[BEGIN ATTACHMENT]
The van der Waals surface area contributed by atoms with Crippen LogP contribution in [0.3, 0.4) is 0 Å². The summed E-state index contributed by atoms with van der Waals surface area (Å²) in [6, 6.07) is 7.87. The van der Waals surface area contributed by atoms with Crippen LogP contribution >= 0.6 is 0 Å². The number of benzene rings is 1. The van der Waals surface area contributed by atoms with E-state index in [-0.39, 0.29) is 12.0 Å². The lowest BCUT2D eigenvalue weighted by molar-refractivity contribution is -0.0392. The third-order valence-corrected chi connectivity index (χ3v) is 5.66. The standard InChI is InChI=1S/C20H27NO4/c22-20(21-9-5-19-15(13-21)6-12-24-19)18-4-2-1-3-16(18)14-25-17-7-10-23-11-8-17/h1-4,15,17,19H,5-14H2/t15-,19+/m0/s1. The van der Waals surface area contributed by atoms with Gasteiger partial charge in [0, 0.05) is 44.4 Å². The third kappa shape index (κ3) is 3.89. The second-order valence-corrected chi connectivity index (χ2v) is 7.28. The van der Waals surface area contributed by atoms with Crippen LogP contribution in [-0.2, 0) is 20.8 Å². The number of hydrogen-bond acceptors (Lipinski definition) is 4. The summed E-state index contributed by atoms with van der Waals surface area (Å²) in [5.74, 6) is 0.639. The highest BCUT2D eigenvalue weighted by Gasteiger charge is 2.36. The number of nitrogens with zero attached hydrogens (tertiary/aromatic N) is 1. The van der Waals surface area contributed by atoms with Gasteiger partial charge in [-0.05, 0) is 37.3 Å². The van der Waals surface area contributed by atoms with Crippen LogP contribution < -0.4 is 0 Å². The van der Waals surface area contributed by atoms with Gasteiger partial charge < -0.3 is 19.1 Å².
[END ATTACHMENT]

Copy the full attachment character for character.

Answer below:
The van der Waals surface area contributed by atoms with Crippen LogP contribution in [0.3, 0.4) is 0 Å². The summed E-state index contributed by atoms with van der Waals surface area (Å²) in [6, 6.07) is 7.87. The van der Waals surface area contributed by atoms with Crippen LogP contribution >= 0.6 is 0 Å². The number of benzene rings is 1. The van der Waals surface area contributed by atoms with E-state index in [-0.39, 0.29) is 12.0 Å². The lowest BCUT2D eigenvalue weighted by molar-refractivity contribution is -0.0392. The third-order valence-corrected chi connectivity index (χ3v) is 5.66. The standard InChI is InChI=1S/C20H27NO4/c22-20(21-9-5-19-15(13-21)6-12-24-19)18-4-2-1-3-16(18)14-25-17-7-10-23-11-8-17/h1-4,15,17,19H,5-14H2/t15-,19+/m0/s1. The van der Waals surface area contributed by atoms with Gasteiger partial charge in [0, 0.05) is 44.4 Å². The third kappa shape index (κ3) is 3.89. The second-order valence-corrected chi connectivity index (χ2v) is 7.28. The van der Waals surface area contributed by atoms with Crippen LogP contribution in [-0.2, 0) is 20.8 Å². The number of hydrogen-bond acceptors (Lipinski definition) is 4. The summed E-state index contributed by atoms with van der Waals surface area (Å²) in [5.74, 6) is 0.639. The highest BCUT2D eigenvalue weighted by Gasteiger charge is 2.36. The number of nitrogens with zero attached hydrogens (tertiary/aromatic N) is 1. The van der Waals surface area contributed by atoms with Gasteiger partial charge in [-0.05, 0) is 37.3 Å². The van der Waals surface area contributed by atoms with Crippen LogP contribution < -0.4 is 0 Å². The van der Waals surface area contributed by atoms with Gasteiger partial charge < -0.3 is 19.1 Å².